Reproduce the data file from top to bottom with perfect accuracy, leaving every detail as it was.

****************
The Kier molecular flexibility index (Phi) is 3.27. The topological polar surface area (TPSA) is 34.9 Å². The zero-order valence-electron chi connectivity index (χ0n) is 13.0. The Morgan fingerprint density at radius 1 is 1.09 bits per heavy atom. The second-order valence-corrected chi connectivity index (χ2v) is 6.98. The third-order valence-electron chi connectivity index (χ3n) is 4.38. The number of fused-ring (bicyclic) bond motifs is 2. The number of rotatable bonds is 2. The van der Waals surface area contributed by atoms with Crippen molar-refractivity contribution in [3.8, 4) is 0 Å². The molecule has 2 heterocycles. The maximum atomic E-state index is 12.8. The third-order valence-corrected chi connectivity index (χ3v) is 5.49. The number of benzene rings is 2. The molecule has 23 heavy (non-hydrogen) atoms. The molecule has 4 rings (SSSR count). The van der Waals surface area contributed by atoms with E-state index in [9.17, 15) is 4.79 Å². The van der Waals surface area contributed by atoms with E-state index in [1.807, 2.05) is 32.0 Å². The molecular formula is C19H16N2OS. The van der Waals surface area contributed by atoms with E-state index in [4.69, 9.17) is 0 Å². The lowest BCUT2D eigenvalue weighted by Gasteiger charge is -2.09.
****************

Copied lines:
The Kier molecular flexibility index (Phi) is 3.27. The topological polar surface area (TPSA) is 34.9 Å². The zero-order valence-electron chi connectivity index (χ0n) is 13.0. The Morgan fingerprint density at radius 1 is 1.09 bits per heavy atom. The second-order valence-corrected chi connectivity index (χ2v) is 6.98. The third-order valence-electron chi connectivity index (χ3n) is 4.38. The number of fused-ring (bicyclic) bond motifs is 2. The number of rotatable bonds is 2. The van der Waals surface area contributed by atoms with Crippen molar-refractivity contribution in [3.8, 4) is 0 Å². The molecule has 2 heterocycles. The maximum atomic E-state index is 12.8. The third-order valence-corrected chi connectivity index (χ3v) is 5.49. The number of benzene rings is 2. The molecule has 23 heavy (non-hydrogen) atoms. The molecule has 4 rings (SSSR count). The van der Waals surface area contributed by atoms with E-state index in [9.17, 15) is 4.79 Å². The van der Waals surface area contributed by atoms with E-state index in [1.807, 2.05) is 32.0 Å². The molecular formula is C19H16N2OS. The van der Waals surface area contributed by atoms with E-state index in [4.69, 9.17) is 0 Å². The lowest BCUT2D eigenvalue weighted by Gasteiger charge is -2.09.